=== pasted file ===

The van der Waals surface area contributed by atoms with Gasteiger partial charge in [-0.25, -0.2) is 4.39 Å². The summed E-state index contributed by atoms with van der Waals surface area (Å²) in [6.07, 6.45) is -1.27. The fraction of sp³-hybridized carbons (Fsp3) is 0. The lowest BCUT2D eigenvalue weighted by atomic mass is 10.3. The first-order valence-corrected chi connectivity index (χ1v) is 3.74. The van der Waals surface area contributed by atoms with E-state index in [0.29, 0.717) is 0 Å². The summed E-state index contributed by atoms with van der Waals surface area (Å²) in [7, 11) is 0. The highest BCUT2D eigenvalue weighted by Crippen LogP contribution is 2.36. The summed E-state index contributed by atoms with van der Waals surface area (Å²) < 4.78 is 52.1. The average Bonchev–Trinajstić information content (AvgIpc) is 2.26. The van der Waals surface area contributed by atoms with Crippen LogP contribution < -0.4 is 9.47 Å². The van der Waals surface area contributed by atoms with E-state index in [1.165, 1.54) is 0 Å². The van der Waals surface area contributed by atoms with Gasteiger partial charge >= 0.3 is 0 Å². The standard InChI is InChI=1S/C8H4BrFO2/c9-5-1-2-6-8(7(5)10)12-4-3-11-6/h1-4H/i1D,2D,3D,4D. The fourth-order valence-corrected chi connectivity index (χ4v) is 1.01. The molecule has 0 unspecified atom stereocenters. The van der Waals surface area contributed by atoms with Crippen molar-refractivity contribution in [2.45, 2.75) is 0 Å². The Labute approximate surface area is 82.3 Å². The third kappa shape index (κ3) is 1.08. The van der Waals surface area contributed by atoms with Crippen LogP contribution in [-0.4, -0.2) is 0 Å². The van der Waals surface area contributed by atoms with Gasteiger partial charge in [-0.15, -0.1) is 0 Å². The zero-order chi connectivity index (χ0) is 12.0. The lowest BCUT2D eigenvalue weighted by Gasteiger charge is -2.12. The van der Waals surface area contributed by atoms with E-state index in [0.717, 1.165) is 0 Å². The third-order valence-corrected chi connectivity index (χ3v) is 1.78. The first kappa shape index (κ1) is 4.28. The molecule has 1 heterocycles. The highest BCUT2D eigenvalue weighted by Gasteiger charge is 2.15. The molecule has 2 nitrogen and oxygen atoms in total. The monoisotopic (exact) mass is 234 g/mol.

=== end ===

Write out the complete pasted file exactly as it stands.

The van der Waals surface area contributed by atoms with Gasteiger partial charge in [-0.25, -0.2) is 4.39 Å². The summed E-state index contributed by atoms with van der Waals surface area (Å²) in [6.07, 6.45) is -1.27. The fraction of sp³-hybridized carbons (Fsp3) is 0. The lowest BCUT2D eigenvalue weighted by atomic mass is 10.3. The first-order valence-corrected chi connectivity index (χ1v) is 3.74. The van der Waals surface area contributed by atoms with E-state index in [0.29, 0.717) is 0 Å². The summed E-state index contributed by atoms with van der Waals surface area (Å²) in [7, 11) is 0. The highest BCUT2D eigenvalue weighted by Crippen LogP contribution is 2.36. The summed E-state index contributed by atoms with van der Waals surface area (Å²) < 4.78 is 52.1. The average Bonchev–Trinajstić information content (AvgIpc) is 2.26. The van der Waals surface area contributed by atoms with Crippen LogP contribution < -0.4 is 9.47 Å². The van der Waals surface area contributed by atoms with E-state index in [1.165, 1.54) is 0 Å². The van der Waals surface area contributed by atoms with Gasteiger partial charge >= 0.3 is 0 Å². The standard InChI is InChI=1S/C8H4BrFO2/c9-5-1-2-6-8(7(5)10)12-4-3-11-6/h1-4H/i1D,2D,3D,4D. The fourth-order valence-corrected chi connectivity index (χ4v) is 1.01. The molecule has 0 unspecified atom stereocenters. The van der Waals surface area contributed by atoms with Crippen molar-refractivity contribution in [2.45, 2.75) is 0 Å². The Labute approximate surface area is 82.3 Å². The third kappa shape index (κ3) is 1.08. The van der Waals surface area contributed by atoms with Crippen LogP contribution in [-0.4, -0.2) is 0 Å². The van der Waals surface area contributed by atoms with Gasteiger partial charge in [-0.15, -0.1) is 0 Å². The zero-order chi connectivity index (χ0) is 12.0. The lowest BCUT2D eigenvalue weighted by Gasteiger charge is -2.12. The van der Waals surface area contributed by atoms with E-state index in [0.717, 1.165) is 0 Å². The third-order valence-corrected chi connectivity index (χ3v) is 1.78. The first kappa shape index (κ1) is 4.28. The molecule has 1 heterocycles. The highest BCUT2D eigenvalue weighted by Gasteiger charge is 2.15. The molecule has 2 nitrogen and oxygen atoms in total. The monoisotopic (exact) mass is 234 g/mol.